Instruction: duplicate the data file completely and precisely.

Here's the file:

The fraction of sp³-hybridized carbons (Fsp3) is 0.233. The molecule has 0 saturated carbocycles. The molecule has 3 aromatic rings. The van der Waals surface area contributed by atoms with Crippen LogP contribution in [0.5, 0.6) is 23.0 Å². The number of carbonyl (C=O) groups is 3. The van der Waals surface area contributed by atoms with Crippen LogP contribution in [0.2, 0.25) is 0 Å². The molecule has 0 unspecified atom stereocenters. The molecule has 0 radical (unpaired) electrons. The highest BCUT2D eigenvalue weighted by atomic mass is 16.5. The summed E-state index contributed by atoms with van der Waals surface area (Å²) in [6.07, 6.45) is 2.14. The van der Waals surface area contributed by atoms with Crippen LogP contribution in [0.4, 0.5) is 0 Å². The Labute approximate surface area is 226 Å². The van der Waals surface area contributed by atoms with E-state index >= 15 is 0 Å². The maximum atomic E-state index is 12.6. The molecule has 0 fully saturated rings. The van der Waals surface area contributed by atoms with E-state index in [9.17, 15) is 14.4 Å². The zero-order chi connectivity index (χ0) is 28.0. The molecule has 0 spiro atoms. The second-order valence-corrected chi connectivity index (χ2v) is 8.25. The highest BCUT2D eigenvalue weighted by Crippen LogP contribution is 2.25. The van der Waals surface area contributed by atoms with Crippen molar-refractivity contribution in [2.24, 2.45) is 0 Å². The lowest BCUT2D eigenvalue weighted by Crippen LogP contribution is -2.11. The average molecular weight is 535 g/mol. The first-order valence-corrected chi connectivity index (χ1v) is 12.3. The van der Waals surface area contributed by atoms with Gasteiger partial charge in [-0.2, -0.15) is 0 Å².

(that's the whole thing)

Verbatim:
The fraction of sp³-hybridized carbons (Fsp3) is 0.233. The molecule has 0 saturated carbocycles. The molecule has 3 aromatic rings. The van der Waals surface area contributed by atoms with Crippen LogP contribution in [0.5, 0.6) is 23.0 Å². The number of carbonyl (C=O) groups is 3. The van der Waals surface area contributed by atoms with Crippen LogP contribution in [0.2, 0.25) is 0 Å². The molecule has 0 unspecified atom stereocenters. The molecule has 0 radical (unpaired) electrons. The highest BCUT2D eigenvalue weighted by atomic mass is 16.5. The summed E-state index contributed by atoms with van der Waals surface area (Å²) in [6.07, 6.45) is 2.14. The van der Waals surface area contributed by atoms with Crippen LogP contribution in [0.4, 0.5) is 0 Å². The Labute approximate surface area is 226 Å². The van der Waals surface area contributed by atoms with E-state index >= 15 is 0 Å². The maximum atomic E-state index is 12.6. The molecule has 0 fully saturated rings. The van der Waals surface area contributed by atoms with E-state index in [9.17, 15) is 14.4 Å². The zero-order chi connectivity index (χ0) is 28.0. The molecule has 0 spiro atoms. The second-order valence-corrected chi connectivity index (χ2v) is 8.25. The highest BCUT2D eigenvalue weighted by Crippen LogP contribution is 2.25. The van der Waals surface area contributed by atoms with Crippen molar-refractivity contribution in [2.24, 2.45) is 0 Å². The lowest BCUT2D eigenvalue weighted by Crippen LogP contribution is -2.11. The average molecular weight is 535 g/mol. The first-order valence-corrected chi connectivity index (χ1v) is 12.3. The van der Waals surface area contributed by atoms with Gasteiger partial charge in [-0.2, -0.15) is 0 Å².